Mob mentality

I prefer to stay away from being topical. One reason is that I wish to understand a subject before commenting on it, another is because I detest being part of a herd jumping on every facet of a topic. While this post might be considered topical, as it is inspired by recent events, the trait is as old as the first crowd.

Last week at the Boston Marathon, two explosives were detonated near the finish line, killing three spectators, wounding at least one hundred seventy. Many of the wounded lost limbs or had other life altering injuries. One of the dead was eight years old.

Big news. A pending nuclear attack from North Korea disappeared from the headlines in the media hurricane. And a hurricane it was, twenty four hour news outlets bored of repeating the same five minutes worth of information grasping at anything to get an edge in the ratings. Speculation and misinformation opening the door for the conspiracy seekers, who see any conflict of statements as disinformation. Reports were broadcasted that a Saudi had been arrested, then changed to state that he was a “person of interest”, then reported that he was visited in the hospital by the first lady, then reported that he was on a terror watch list and had been deported. A humming sound can be heard near Edward R. Murrow‘s grave as he spins faster than a CD.

One man’s speculation becomes another man’s “facts”. As one reporter speculates that the culprits are terrorists, another picks up the story and reports it as fact. It was blamed on left wing extremists, right wing extremists, Al-Qaeda, and a government false flag operation. Video of the scene, ubiquitous in a world of cell phones and digital cameras, reveals “suspects”. Suddenly everyone is a forensic photo analyst. The entire city of Boston was CLOSED for two days, while armored personnel carriers brought thousands of “troops” (it still isn’t completely clear under whose command they served). Neighborhoods were searched door to door by armed troops. Hysteria was the mood of the moment.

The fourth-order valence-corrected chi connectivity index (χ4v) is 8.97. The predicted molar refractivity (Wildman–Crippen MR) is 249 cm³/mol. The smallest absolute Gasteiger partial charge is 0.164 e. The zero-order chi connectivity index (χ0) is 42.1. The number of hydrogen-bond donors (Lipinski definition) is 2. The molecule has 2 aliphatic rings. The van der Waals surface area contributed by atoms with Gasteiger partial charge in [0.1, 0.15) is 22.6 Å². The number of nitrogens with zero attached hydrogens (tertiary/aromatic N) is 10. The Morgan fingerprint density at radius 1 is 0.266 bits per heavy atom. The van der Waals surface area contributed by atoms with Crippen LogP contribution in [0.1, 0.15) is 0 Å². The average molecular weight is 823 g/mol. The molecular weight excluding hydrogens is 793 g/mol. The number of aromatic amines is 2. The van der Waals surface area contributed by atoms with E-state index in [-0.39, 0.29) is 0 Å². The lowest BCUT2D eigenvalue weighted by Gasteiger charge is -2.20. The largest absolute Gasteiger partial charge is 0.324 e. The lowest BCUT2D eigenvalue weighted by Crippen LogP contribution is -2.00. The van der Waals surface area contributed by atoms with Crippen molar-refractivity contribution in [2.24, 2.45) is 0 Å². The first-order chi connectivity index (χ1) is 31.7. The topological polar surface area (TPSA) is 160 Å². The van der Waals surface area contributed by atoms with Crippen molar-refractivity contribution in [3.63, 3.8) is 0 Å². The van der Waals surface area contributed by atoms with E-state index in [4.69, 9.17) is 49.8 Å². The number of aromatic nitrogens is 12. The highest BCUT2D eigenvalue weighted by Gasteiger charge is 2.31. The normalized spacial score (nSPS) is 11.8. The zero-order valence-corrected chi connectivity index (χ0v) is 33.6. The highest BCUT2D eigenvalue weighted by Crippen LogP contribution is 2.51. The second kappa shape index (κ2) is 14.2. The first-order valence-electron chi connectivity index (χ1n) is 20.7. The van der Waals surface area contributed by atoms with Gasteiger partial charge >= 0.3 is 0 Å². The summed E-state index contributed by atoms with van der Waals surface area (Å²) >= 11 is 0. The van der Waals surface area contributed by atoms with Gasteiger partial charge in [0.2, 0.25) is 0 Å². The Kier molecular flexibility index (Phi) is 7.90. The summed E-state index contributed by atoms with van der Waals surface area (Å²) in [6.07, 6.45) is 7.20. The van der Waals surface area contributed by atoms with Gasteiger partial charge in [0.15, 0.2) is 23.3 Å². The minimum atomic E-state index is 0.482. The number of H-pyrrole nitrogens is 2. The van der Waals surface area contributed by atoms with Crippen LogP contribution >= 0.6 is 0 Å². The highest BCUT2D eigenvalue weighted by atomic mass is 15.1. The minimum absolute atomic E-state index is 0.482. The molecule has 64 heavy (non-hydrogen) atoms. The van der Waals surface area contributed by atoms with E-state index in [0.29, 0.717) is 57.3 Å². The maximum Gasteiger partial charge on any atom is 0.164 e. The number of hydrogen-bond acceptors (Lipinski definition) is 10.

When the two suspects are located, one is shot and the other escapes. The troops fire over a half million rounds during the pursuit, [the source for that data has acknowledged that his estimate was based on recent ammunition purchases at DHS] and the subject is taken alive. Think about just that for a second. Assuming 147 grain bullets, that’s over five tons of lead. Spontaneous crowds cheer the troops as they transport the suspect. The Justice Department states that it will not advise the suspect of his Miranda Rights, citing public safety and “imminent threats” (considering he wasn’t conscious for forty eight hours, it doesn’t appear that anything was imminent after he was able to speak).  The idea of treating him as an “Enemy Combatant” is tossed around, but just can’t squeak through the hysteria, seeing that he is an American Citizen on American soil. He is eventually charged with using a weapon of mass destruction, by the same people who insist that Saddam Hussein didn’t have any WMDs.